A number of recent stories illustrate the possibilities and perils of 21st-century information technologies. I recently discussed Hillary Clinton’s email troubles, but there are other recent stories that continue and illustrate this trend.
Author Archive for: John M
About John Montana
This author has yet to write their bio.Meanwhile lets just say that we are proud John Montana contributed a whooping 12 entries.
Entries by John Montana
There’s a hoary old saying that you learn in law school: “the law is a seamless web”. What’s meant by this is that, although you study law as a series of discrete, siloed topics, it’s all really one big thing, and all interrelated.
In April of this year, after many years of debate and drafting, the EU adopted its new General Data Protection Regulation (which I will call “the regulation” for the rest of this post). The regulation is an attempt to resolve a problem which is manifested itself for a very long time now – privacy regulation […]
The Hillary Clinton email brouhaha has in many respects taken front and center in the political arena. But leaving aside the politics of it, there are many records management and information governance aspects of the whole affair that are important and valuable to those of us in the records and information management business, regardless of […]
In my last post I looked at the Clinton email scandal from the State Department’s point of view. It’s equally worthwhile to look at it from Clinton’s point of view. That’s what we’ll do today.
We often think of Big Data or Dark Data as a thing – one big, amorphous blob of stuff, that either we can’t do anything with, or that we must deal with as one big blob of stuff.
I was in Africa recently, in the country of Sénégal in a little town called Guéoul. I wasn’t there on business, or more accurately, I wasn’t there on my normal business. I volunteer for a nongovernmental organization that tries to keep young girls from poor families in school.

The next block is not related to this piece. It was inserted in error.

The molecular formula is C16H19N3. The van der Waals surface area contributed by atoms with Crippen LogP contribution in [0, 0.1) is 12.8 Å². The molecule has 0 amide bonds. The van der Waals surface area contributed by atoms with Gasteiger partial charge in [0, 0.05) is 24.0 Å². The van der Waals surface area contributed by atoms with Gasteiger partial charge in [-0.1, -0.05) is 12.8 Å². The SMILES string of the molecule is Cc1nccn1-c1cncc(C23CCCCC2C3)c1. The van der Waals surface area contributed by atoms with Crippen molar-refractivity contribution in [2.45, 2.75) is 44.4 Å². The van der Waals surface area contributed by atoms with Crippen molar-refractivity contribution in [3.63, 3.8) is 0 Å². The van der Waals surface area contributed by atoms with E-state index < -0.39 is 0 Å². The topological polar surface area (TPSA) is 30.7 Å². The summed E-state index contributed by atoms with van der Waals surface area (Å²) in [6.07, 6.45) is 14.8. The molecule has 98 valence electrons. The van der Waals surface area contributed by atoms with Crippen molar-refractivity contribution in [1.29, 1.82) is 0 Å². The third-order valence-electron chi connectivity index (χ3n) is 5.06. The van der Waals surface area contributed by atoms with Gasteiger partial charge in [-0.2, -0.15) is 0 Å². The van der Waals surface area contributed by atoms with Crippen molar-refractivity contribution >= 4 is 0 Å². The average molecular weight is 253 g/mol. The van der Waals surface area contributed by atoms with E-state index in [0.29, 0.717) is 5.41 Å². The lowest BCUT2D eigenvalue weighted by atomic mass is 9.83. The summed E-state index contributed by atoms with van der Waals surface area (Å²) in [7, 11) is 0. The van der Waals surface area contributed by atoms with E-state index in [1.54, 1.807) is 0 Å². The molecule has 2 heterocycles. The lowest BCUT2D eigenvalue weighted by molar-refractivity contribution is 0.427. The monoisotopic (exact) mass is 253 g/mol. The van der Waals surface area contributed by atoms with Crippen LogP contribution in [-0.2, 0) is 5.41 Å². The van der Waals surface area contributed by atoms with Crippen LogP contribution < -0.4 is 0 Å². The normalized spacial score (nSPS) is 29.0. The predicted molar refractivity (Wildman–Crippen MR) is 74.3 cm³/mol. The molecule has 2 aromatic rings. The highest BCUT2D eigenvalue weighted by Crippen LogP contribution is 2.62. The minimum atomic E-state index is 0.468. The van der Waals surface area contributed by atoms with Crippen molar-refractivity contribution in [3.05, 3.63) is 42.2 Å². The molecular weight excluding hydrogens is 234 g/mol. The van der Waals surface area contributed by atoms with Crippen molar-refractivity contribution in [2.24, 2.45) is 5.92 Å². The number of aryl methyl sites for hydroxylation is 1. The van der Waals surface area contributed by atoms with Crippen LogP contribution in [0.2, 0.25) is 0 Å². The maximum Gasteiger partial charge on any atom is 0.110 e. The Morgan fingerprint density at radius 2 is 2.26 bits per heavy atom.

In November 2015, Kazakhstan passed the so-called Informatization Law, effective January 2016. This law is similar to a law recently enacted in Russia, in that both laws require that databases and record systems containing personal data about citizens of that country be maintained within the boundaries of the country.
On December 15, 2015, the European Commission approved a reform of its data privacy regime. The new regime is an attempt by the Commission to rationalize the regulation of data collection and data privacy throughout the European Union.
A couple of weeks ago, it was revealed that the Multidimensional Insurance Data Analytics System, or MIDAS, the database used by the Obamacare system, maintains its data permanently. The data in question includes a wide variety of personal information, including insurance applications, personal financial information related to qualification for federal subsidies, and Medicare eligibility information. […]
I’m often asked a question that goes something like this: “We’ve moved our records to a cloud-based vendor. How do we implement our records retention schedule on the vendor’s system?” More often than not, this question involves personnel records and other human resources records, because there’s a big industry of outsourced HR functions, but it […]
Conflicts, What Conflicts? One of the more obscure provisions of the Dodd Frank Act that’s coming up on a lot of organizations is the conflict minerals certification provision found at section 1502.
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- The Dilemma of Democracy and Information – Double Edged Swords from out of Pandora’s BoxJuly 7, 2016 - 9:20 pm
- Brexit and its effect on Information GovernanceJuly 7, 2016 - 9:18 pm
- The EU’s General Data Protection Regulation – a Sea Change, or Old Wine in a New Bottle?July 7, 2016 - 9:14 pm
- The Hillary Clinton Email Scandal: Two Information Governance Views (#1)June 9, 2016 - 12:40 pm
- The Hillary Clinton Email Scandal: Two Information Governance Views (#2)June 9, 2016 - 12:39 pm